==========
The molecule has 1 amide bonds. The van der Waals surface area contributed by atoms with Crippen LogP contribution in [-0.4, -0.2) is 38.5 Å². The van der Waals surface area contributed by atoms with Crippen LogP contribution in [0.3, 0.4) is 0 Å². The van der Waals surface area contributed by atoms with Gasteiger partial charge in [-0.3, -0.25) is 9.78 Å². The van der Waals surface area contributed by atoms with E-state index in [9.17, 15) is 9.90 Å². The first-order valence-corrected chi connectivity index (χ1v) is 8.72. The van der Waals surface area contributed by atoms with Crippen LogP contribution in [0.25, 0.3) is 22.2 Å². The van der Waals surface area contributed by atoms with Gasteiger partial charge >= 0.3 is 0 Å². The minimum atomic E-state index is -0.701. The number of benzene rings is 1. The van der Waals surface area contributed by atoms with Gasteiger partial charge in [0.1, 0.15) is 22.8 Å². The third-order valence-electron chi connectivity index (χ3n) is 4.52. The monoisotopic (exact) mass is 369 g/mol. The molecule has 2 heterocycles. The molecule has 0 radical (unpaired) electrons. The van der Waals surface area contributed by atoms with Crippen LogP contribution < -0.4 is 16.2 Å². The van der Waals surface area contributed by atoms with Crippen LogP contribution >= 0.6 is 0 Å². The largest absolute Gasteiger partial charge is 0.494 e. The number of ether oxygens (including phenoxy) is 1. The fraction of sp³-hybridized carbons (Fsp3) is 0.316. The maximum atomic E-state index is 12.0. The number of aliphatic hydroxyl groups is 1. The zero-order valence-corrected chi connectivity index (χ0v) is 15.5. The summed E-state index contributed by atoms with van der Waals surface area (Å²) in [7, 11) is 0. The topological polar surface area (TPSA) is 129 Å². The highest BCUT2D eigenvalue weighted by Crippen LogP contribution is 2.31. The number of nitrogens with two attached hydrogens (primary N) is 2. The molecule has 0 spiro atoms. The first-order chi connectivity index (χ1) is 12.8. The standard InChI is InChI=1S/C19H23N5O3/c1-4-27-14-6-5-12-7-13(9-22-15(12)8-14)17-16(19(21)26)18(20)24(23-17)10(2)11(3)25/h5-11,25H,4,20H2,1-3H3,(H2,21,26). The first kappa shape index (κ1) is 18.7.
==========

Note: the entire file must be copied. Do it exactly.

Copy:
The molecule has 1 amide bonds. The van der Waals surface area contributed by atoms with Crippen LogP contribution in [-0.4, -0.2) is 38.5 Å². The van der Waals surface area contributed by atoms with Crippen LogP contribution in [0.3, 0.4) is 0 Å². The van der Waals surface area contributed by atoms with Gasteiger partial charge in [-0.3, -0.25) is 9.78 Å². The van der Waals surface area contributed by atoms with E-state index in [9.17, 15) is 9.90 Å². The first-order valence-corrected chi connectivity index (χ1v) is 8.72. The van der Waals surface area contributed by atoms with Crippen LogP contribution in [0.25, 0.3) is 22.2 Å². The van der Waals surface area contributed by atoms with Gasteiger partial charge >= 0.3 is 0 Å². The minimum atomic E-state index is -0.701. The number of benzene rings is 1. The van der Waals surface area contributed by atoms with Gasteiger partial charge in [0.1, 0.15) is 22.8 Å². The third-order valence-electron chi connectivity index (χ3n) is 4.52. The monoisotopic (exact) mass is 369 g/mol. The molecule has 2 heterocycles. The molecule has 0 radical (unpaired) electrons. The van der Waals surface area contributed by atoms with Crippen LogP contribution < -0.4 is 16.2 Å². The van der Waals surface area contributed by atoms with Crippen LogP contribution >= 0.6 is 0 Å². The largest absolute Gasteiger partial charge is 0.494 e. The number of ether oxygens (including phenoxy) is 1. The fraction of sp³-hybridized carbons (Fsp3) is 0.316. The maximum atomic E-state index is 12.0. The number of aliphatic hydroxyl groups is 1. The zero-order valence-corrected chi connectivity index (χ0v) is 15.5. The summed E-state index contributed by atoms with van der Waals surface area (Å²) in [7, 11) is 0. The topological polar surface area (TPSA) is 129 Å². The highest BCUT2D eigenvalue weighted by Crippen LogP contribution is 2.31. The number of nitrogens with two attached hydrogens (primary N) is 2. The molecule has 0 spiro atoms. The first-order chi connectivity index (χ1) is 12.8. The standard InChI is InChI=1S/C19H23N5O3/c1-4-27-14-6-5-12-7-13(9-22-15(12)8-14)17-16(19(21)26)18(20)24(23-17)10(2)11(3)25/h5-11,25H,4,20H2,1-3H3,(H2,21,26). The first kappa shape index (κ1) is 18.7.